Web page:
And Manning said his intention was to play "for a long time,'' though he put no timetable on how many years that is. Manning turns 36 Saturday. He's had four neck procedures in the last two years. But Elway said a team physical and thorough examination of Manning's medical records left him with "no doubt'' Manning will be healthy enough to play into the future. "I don't consider it much of a risk,'' said Elway.

"He's a guy who raises all boats,'' said an ebullient Elway, who's been on the job only 15 months. "My goal is to make Peyton Manning the greatest quarterback ever to play the game.''

Elway's presence certainly helped, but after the press conference, Manning made it clear the Denver exec was a contributing factor and not the only one.

"Any place I picked I could have been comfortable with,'' Manning told me. "In the end, it was kind of like college, with all those teams I was talking to. So many great possibilities -- Ole Miss, Michigan, others. But Tennessee was right for me; a lot of places I think could have been right. That's why in so many ways the draft is so great in the NFL. It takes the choice out of your hands. But now, here, it's up to me and the people around me to make this the right decision.''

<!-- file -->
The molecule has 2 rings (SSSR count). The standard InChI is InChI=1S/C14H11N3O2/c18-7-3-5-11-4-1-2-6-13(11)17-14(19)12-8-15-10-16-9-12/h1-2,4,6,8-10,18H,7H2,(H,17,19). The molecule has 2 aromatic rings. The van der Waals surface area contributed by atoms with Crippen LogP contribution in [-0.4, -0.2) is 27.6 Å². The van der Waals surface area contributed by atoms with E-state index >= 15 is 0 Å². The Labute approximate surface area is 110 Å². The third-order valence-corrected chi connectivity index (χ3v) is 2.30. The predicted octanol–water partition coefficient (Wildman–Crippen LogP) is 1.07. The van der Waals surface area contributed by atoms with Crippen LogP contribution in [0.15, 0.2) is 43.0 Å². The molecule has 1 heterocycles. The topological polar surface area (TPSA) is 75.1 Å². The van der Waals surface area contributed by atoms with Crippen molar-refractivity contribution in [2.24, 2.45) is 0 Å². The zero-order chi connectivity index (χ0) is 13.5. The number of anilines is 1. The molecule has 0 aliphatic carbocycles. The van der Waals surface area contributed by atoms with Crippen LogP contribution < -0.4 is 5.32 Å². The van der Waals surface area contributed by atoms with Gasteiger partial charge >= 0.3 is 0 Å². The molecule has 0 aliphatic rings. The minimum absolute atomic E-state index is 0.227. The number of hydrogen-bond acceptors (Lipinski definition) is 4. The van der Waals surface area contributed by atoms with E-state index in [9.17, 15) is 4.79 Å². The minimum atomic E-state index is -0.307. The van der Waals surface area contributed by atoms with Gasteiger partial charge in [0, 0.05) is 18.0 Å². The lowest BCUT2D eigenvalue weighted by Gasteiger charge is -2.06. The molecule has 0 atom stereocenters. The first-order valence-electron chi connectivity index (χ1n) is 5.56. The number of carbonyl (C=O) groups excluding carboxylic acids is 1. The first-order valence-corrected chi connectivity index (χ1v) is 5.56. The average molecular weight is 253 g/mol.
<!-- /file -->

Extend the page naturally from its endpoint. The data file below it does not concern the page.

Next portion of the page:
The decision, he said, was reached Sunday after conversations with several close friends and his father, former NFL quarterback Archie Manning. "Nobody wanted to tell me what to do,'' he said. And then he said he wanted to sleep on it. When he woke up Monday morning, he felt the same way: Denver was the place. He called Tennessee coach Mike Munchak -- you could see, talking to Manning, that the Munchak phone call hurt because of the respect he has for him -- and then Titans owner Bud Adams. And he called San Francisco GM Trent Baalke and coach Jim Harbaugh.